Simple SummaryOur understanding of renal tumors has increased in the last years with the description of several novel entities. The expanding morphological spectrum complicates the pathologist's diagnosis, often requiring immunohistochemical analysis. The role of cathepsin K immunoexpression is widened as a diagnostic tool in several renal tumors. This review describes the usefulness of cathepsin K in the differential diagnosis of renal neoplasms, highlighting the biological knowledge underpinning its expression. Moreover, cathepsin K seems to be a downstream marker of different genetic alterations, with a possible role as a predictive marker that may prospectively guide the development of therapeutic approaches as a molecular target.Cathepsin K is a papain-like cysteine protease with high matrix-degrading activity. Among several cathepsins, cathepsin K is the most potent mammalian collagenase, mainly expressed by osteoclasts. This review summarizes most of the recent findings of cathepsin K expression, highlighting its role in renal tumors for diagnostic purposes and as a potential molecular target. Indeed, cathepsin K is a recognized diagnostic tool for the identification of TFE3/TFEB-rearranged renal cell carcinoma, TFEB-amplified renal cell carcinoma, and pure epithelioid PEComa/epithelioid angiomyolipoma. More recently, its expression has been observed in a subgroup of eosinophilic renal neoplasms molecularly characterized by TSC/mTOR gene mutations. Interestingly, both TSC mutations or TFE3 rearrangement have been reported in pure epithelioid PEComa/epithelioid angiomyolipoma. Therefore, cathepsin K seems to be a downstream marker of TFE3/TFEB rearrangement, TFEB amplification, and mTOR pathway activation. Given the established role of mTOR inhibitors as a pharmacological option in renal cancers, cathepsin K could be of use as a predictive marker of therapy response and as a potential target. In the future, uropathologists may implement the use of cathepsin K to establish a diagnosis among renal tumors with clear cells, papillary architecture, and oncocytic features.

Cathepsin K: A Novel Diagnostic and Predictive Biomarker for Renal Tumors

Caliò, Anna;Brunelli, Matteo;Gobbo, Stefano;Munari, Enrico;Martignoni, Guido
2021

Abstract

Simple SummaryOur understanding of renal tumors has increased in the last years with the description of several novel entities. The expanding morphological spectrum complicates the pathologist's diagnosis, often requiring immunohistochemical analysis. The role of cathepsin K immunoexpression is widened as a diagnostic tool in several renal tumors. This review describes the usefulness of cathepsin K in the differential diagnosis of renal neoplasms, highlighting the biological knowledge underpinning its expression. Moreover, cathepsin K seems to be a downstream marker of different genetic alterations, with a possible role as a predictive marker that may prospectively guide the development of therapeutic approaches as a molecular target.Cathepsin K is a papain-like cysteine protease with high matrix-degrading activity. Among several cathepsins, cathepsin K is the most potent mammalian collagenase, mainly expressed by osteoclasts. This review summarizes most of the recent findings of cathepsin K expression, highlighting its role in renal tumors for diagnostic purposes and as a potential molecular target. Indeed, cathepsin K is a recognized diagnostic tool for the identification of TFE3/TFEB-rearranged renal cell carcinoma, TFEB-amplified renal cell carcinoma, and pure epithelioid PEComa/epithelioid angiomyolipoma. More recently, its expression has been observed in a subgroup of eosinophilic renal neoplasms molecularly characterized by TSC/mTOR gene mutations. Interestingly, both TSC mutations or TFE3 rearrangement have been reported in pure epithelioid PEComa/epithelioid angiomyolipoma. Therefore, cathepsin K seems to be a downstream marker of TFE3/TFEB rearrangement, TFEB amplification, and mTOR pathway activation. Given the established role of mTOR inhibitors as a pharmacological option in renal cancers, cathepsin K could be of use as a predictive marker of therapy response and as a potential target. In the future, uropathologists may implement the use of cathepsin K to establish a diagnosis among renal tumors with clear cells, papillary architecture, and oncocytic features.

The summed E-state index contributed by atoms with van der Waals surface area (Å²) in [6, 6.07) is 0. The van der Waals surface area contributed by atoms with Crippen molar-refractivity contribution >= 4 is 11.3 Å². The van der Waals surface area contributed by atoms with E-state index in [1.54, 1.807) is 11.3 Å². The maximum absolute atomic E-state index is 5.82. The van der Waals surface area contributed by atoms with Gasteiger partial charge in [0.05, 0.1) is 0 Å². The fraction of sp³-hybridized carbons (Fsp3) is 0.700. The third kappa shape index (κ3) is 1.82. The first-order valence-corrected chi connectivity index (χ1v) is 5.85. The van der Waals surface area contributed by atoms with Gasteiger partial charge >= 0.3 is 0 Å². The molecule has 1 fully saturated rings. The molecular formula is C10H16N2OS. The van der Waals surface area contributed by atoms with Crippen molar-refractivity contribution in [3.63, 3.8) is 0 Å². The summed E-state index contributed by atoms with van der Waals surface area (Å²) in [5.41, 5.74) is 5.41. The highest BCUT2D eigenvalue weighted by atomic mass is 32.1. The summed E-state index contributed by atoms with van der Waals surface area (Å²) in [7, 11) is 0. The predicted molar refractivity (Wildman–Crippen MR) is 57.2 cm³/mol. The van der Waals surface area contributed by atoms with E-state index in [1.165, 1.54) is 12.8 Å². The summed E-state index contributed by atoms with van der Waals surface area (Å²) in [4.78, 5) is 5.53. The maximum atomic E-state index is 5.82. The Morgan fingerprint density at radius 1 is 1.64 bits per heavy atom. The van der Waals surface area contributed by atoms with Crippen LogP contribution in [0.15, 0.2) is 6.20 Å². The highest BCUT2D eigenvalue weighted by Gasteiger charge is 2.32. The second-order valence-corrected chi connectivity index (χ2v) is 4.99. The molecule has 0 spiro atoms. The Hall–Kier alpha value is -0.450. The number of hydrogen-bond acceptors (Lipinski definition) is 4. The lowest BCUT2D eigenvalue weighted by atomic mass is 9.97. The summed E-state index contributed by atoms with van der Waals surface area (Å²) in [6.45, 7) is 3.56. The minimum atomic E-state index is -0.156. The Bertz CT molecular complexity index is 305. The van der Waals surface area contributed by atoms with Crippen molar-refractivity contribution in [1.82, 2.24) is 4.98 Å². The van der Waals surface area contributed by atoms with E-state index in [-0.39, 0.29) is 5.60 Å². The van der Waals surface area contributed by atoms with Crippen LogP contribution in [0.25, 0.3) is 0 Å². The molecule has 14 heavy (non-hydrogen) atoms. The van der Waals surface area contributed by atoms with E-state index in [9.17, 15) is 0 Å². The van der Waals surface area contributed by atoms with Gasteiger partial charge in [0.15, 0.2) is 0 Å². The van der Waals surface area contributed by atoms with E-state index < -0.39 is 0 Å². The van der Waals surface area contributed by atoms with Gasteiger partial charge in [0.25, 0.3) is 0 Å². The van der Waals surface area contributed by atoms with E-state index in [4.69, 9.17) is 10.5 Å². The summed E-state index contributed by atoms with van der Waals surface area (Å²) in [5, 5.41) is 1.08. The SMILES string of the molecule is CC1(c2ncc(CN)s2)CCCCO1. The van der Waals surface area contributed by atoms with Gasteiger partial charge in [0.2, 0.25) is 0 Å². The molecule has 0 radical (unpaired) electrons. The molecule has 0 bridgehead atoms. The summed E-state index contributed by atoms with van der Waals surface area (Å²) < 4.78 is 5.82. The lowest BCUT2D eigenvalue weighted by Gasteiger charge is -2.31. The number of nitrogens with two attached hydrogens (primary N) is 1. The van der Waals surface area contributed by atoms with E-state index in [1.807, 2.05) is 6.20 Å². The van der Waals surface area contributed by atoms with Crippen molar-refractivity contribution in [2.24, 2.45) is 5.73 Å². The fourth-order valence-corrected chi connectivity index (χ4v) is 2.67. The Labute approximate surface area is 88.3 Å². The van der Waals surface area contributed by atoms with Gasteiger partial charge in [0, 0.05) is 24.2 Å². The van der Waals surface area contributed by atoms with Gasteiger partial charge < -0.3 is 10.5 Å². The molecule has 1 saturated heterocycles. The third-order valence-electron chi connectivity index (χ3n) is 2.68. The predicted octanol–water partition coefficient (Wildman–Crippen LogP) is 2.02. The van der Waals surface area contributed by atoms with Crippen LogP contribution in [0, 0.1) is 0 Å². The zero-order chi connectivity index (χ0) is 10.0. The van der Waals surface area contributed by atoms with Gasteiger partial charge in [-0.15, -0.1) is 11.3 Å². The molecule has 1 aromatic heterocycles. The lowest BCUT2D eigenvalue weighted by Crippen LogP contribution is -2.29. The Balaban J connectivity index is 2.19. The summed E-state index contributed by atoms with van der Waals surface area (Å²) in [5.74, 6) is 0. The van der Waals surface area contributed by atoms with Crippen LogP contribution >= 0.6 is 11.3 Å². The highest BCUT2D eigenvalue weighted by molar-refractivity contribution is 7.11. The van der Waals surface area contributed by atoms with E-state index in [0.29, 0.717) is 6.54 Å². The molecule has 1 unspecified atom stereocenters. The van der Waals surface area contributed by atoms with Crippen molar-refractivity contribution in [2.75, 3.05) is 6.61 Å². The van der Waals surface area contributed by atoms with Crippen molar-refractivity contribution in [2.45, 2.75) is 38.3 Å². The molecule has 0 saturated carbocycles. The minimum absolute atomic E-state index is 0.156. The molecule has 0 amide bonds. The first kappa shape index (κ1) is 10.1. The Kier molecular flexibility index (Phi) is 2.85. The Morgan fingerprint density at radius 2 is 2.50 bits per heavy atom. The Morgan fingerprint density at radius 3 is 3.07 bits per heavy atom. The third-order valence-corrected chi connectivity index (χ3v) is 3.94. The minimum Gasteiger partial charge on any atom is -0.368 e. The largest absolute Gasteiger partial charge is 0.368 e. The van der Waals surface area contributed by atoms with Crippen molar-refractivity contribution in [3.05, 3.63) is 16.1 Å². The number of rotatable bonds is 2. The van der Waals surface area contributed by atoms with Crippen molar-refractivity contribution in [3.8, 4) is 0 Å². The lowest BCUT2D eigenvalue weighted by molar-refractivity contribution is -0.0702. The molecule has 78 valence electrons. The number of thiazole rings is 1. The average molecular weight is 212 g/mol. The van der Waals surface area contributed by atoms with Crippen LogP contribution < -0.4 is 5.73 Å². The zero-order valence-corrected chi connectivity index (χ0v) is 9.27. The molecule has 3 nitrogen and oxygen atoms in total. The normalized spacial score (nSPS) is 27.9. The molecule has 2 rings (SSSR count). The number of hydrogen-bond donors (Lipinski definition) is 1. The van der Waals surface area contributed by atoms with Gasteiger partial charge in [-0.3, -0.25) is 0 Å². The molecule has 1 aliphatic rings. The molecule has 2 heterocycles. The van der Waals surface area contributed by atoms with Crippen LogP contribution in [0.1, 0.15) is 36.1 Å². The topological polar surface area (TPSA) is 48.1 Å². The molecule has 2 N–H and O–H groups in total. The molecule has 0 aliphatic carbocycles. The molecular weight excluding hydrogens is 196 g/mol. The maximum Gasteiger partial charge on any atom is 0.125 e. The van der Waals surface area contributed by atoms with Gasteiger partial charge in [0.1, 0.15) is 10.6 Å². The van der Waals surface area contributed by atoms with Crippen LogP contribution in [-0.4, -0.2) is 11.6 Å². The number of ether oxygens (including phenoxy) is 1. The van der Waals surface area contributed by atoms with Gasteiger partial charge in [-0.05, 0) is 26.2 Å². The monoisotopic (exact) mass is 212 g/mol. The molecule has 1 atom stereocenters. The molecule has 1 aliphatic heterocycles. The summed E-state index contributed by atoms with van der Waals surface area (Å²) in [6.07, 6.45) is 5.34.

PEComa; TSC1/TSC2; angiomyolipoma; cathepsin K; differential diagnosis; mTOR pathway; predictive markers; renal cancers; translocation renal cell carcinoma
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Utilizza questo identificativo per citare o creare un link a questo documento: http://hdl.handle.net/11562/1044324
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